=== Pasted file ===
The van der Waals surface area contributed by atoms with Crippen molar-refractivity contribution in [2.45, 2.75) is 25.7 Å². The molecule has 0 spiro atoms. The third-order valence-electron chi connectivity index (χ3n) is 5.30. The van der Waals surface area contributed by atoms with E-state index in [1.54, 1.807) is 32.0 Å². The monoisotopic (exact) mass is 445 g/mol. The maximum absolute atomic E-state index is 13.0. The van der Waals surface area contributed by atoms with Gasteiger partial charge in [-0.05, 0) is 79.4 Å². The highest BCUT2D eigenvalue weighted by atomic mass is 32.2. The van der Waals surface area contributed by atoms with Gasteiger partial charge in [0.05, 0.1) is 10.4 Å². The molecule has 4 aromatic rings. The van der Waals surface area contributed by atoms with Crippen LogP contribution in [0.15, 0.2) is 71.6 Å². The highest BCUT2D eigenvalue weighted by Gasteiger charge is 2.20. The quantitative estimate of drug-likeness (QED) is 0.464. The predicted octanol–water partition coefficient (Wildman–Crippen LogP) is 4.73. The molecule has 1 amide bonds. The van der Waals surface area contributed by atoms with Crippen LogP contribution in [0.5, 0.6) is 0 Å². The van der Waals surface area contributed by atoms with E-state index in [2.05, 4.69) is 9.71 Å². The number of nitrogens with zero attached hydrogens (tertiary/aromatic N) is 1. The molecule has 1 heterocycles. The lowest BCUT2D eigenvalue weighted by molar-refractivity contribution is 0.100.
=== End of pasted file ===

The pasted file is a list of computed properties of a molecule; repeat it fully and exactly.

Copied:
The van der Waals surface area contributed by atoms with Crippen molar-refractivity contribution in [2.45, 2.75) is 25.7 Å². The molecule has 0 spiro atoms. The third-order valence-electron chi connectivity index (χ3n) is 5.30. The van der Waals surface area contributed by atoms with E-state index in [1.54, 1.807) is 32.0 Å². The monoisotopic (exact) mass is 445 g/mol. The maximum absolute atomic E-state index is 13.0. The van der Waals surface area contributed by atoms with Gasteiger partial charge in [-0.05, 0) is 79.4 Å². The highest BCUT2D eigenvalue weighted by atomic mass is 32.2. The van der Waals surface area contributed by atoms with Gasteiger partial charge in [0.05, 0.1) is 10.4 Å². The molecule has 4 aromatic rings. The van der Waals surface area contributed by atoms with Crippen LogP contribution in [0.15, 0.2) is 71.6 Å². The highest BCUT2D eigenvalue weighted by Gasteiger charge is 2.20. The quantitative estimate of drug-likeness (QED) is 0.464. The predicted octanol–water partition coefficient (Wildman–Crippen LogP) is 4.73. The molecule has 1 amide bonds. The van der Waals surface area contributed by atoms with Crippen LogP contribution in [0.5, 0.6) is 0 Å². The van der Waals surface area contributed by atoms with E-state index in [2.05, 4.69) is 9.71 Å². The number of nitrogens with zero attached hydrogens (tertiary/aromatic N) is 1. The molecule has 1 heterocycles. The lowest BCUT2D eigenvalue weighted by molar-refractivity contribution is 0.100.